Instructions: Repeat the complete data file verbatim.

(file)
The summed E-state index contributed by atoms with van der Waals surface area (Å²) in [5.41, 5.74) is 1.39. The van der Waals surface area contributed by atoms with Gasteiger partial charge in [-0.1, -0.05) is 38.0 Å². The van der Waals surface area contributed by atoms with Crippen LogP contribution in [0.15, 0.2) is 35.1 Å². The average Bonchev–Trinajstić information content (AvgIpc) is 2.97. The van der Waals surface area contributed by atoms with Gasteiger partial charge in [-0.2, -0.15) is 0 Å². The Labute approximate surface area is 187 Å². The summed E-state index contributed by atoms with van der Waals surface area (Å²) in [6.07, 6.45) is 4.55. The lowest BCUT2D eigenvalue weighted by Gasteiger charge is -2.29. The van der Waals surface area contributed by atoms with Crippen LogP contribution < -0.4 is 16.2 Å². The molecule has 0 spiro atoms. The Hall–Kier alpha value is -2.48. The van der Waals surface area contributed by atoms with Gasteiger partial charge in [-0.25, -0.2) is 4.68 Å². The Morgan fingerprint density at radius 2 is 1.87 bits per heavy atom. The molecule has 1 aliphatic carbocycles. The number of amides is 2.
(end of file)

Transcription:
The summed E-state index contributed by atoms with van der Waals surface area (Å²) in [5.41, 5.74) is 1.39. The van der Waals surface area contributed by atoms with Gasteiger partial charge in [-0.1, -0.05) is 38.0 Å². The van der Waals surface area contributed by atoms with Crippen LogP contribution in [0.15, 0.2) is 35.1 Å². The average Bonchev–Trinajstić information content (AvgIpc) is 2.97. The van der Waals surface area contributed by atoms with Gasteiger partial charge in [-0.2, -0.15) is 0 Å². The Labute approximate surface area is 187 Å². The summed E-state index contributed by atoms with van der Waals surface area (Å²) in [6.07, 6.45) is 4.55. The lowest BCUT2D eigenvalue weighted by Gasteiger charge is -2.29. The van der Waals surface area contributed by atoms with Crippen LogP contribution < -0.4 is 16.2 Å². The molecule has 0 spiro atoms. The Hall–Kier alpha value is -2.48. The van der Waals surface area contributed by atoms with Gasteiger partial charge in [-0.25, -0.2) is 4.68 Å². The Morgan fingerprint density at radius 2 is 1.87 bits per heavy atom. The molecule has 1 aliphatic carbocycles. The number of amides is 2.